Business & Commercial
Newcastle's leading experts in legal advice
Commercial and business contracts are legally binding agreements between two or more parties which set out the rights and obligations of those parties concerning a particular transaction, arrangement or other business dealing. Commercial contracts can be complex documents that take careful consideration. Overlooking contract terms can have serious consequences. Therefore, it is crucial to have an experienced lawyer draft and review any commercial legally binding agreements.
The team at Burgess Thomson can provide you with professional and specialised advice relating to a whole range of contractual issues. This includes drafting and negotiation of contracts and reviewing your contracts to ensure you are gaining a satisfactory agreement. We are highly skilled at examining all the small details in your contract to make sure all the agreed terms are included. We can review shareholder agreements, sale of business agreements, partnership agreements and property purchase and sale contracts.
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What can I do if another party breaches my contract?
Contract breaches can happen for all sorts of reasons. In most cases the first step would be to contact the other party and discuss the breach and a suitable resolution. This means reaching out to the other party before taking any formal action. If this does not resolve the breach it may be suitable to amend the contract to reflect a change in parties’ circumstances, positions or needs. Amending the contract in writing is referred to as a ‘deed of variation’, which states how the parties have amended the contract. If neither of these steps resolve the issue, another option is terminating the contract. The right to terminate arises where the other party has breached an essential term of the contract. At Burgess Thomson we can advise whether an essential term has been breached in a commercial contract and if you have the right to terminate the contract.
What are special conditions in a contract for property?
Special conditions are additional conditions attached to a standard contract and are normally included in contracts relating to the sale of land. Special conditions can be included at the request of both the seller or the buyer and are subject to mutual agreement by both parties. Common special conditions may include completing a land inspection report, termite inspection certificate, working order clause or a payment of deposit in instalments. At Burgess Thomson we can protect your interest as either a buyer or seller by explaining and drafting special conditions in a sale of land contract. We can ensure these special conditions are precisely worded to avoid any future disputes.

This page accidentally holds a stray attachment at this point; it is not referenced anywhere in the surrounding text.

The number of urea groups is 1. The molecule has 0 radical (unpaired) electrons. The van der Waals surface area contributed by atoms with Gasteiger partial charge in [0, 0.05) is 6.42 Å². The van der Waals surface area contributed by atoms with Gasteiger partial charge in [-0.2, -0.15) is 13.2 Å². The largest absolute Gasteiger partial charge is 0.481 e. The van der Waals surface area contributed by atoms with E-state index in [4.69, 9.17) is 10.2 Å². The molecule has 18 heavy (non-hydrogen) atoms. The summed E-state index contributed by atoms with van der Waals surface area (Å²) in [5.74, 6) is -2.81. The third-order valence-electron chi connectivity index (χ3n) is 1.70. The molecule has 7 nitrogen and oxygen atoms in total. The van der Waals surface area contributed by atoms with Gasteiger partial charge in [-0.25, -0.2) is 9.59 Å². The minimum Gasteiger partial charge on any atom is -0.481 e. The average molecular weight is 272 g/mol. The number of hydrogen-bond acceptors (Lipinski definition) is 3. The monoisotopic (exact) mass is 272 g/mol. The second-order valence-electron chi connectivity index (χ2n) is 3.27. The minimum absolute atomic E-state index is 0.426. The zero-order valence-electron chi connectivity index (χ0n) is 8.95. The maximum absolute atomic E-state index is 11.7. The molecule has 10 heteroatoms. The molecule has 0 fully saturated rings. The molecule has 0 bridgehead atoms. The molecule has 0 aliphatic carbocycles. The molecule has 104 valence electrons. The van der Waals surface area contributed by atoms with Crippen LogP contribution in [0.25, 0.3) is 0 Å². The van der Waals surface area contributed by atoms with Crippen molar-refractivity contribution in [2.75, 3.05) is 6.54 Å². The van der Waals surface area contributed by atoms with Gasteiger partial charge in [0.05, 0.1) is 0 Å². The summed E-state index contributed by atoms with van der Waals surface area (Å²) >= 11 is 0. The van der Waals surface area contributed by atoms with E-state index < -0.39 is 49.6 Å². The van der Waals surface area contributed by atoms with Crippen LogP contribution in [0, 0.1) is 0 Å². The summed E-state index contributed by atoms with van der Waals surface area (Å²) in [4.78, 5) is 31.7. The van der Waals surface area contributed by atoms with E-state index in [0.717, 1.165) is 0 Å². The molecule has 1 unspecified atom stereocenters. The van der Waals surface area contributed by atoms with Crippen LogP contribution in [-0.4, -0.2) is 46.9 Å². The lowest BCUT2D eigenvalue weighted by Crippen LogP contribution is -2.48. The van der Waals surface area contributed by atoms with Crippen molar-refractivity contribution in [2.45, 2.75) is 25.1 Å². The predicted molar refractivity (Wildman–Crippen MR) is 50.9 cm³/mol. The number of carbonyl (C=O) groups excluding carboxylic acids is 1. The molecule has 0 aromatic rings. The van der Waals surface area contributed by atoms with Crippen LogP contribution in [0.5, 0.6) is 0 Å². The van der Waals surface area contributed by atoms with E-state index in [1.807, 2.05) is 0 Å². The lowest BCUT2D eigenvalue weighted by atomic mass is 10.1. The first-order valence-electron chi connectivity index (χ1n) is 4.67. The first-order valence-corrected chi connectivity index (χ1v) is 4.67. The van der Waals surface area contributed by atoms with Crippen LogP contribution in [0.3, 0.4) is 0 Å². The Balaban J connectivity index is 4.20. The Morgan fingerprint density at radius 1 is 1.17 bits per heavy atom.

Does the contract document reflect the whole agreement?
A contract document does not necessarily reflect the whole agreement. Although the heading may state “contract” or “agreement”, the document is merely evidence of the existence of a contract between two parties. Other terms for the contract may be implied by Courts or statutory rules. For example, the Fair Work Act 2009 (Cth) implies terms in some contracts related to fair work practices. Conversely, some statutory legislation may render terms in your contract document void and unenforceable. The Competition and Consumer Act 2010 protects consumers from ‘unfair’ contract terms. Under this legislation, certain terms such as those that enable one party (but not the other) to terminate a contract will not be enforced by the court even if they are in the written agreement.
What should I check before signing a contract?
While there are a lot of terms to consider before signing a contract, the four main things to check will be to:
- Check your contact details are correct
- It may seem obvious, but this is something common that many people miss. Your contact details must be correct if you are going to issue a notice for breach of contract or a notice of termination later down the line.
- Check the obligations
- Checking your obligations and the other party’s is an essential step to make sure the other party has not included any extra commitments that you have not agreed to when negotiating the contract.
- Check the price
- You need to be clear on the price you will be paying (or receiving) under the contract. You should double check what the payment terms are, if you have to pay the price annually, monthly or once off, and if the price can increase.
- Know how to end the contract
- It is important to know how to end a contract if it becomes necessary. If you are receiving services, it will typically be beneficial to have a contract that gives you the option to cancel at any time.
While looking over these will help you identify potential issues, an experienced lawyer can ensure you avoid any serious ramifications. At Burgess Thomson, our practical advice allows contract terms to be easily explained to you and we can identify and prevent any potential risks that might arise from the contract.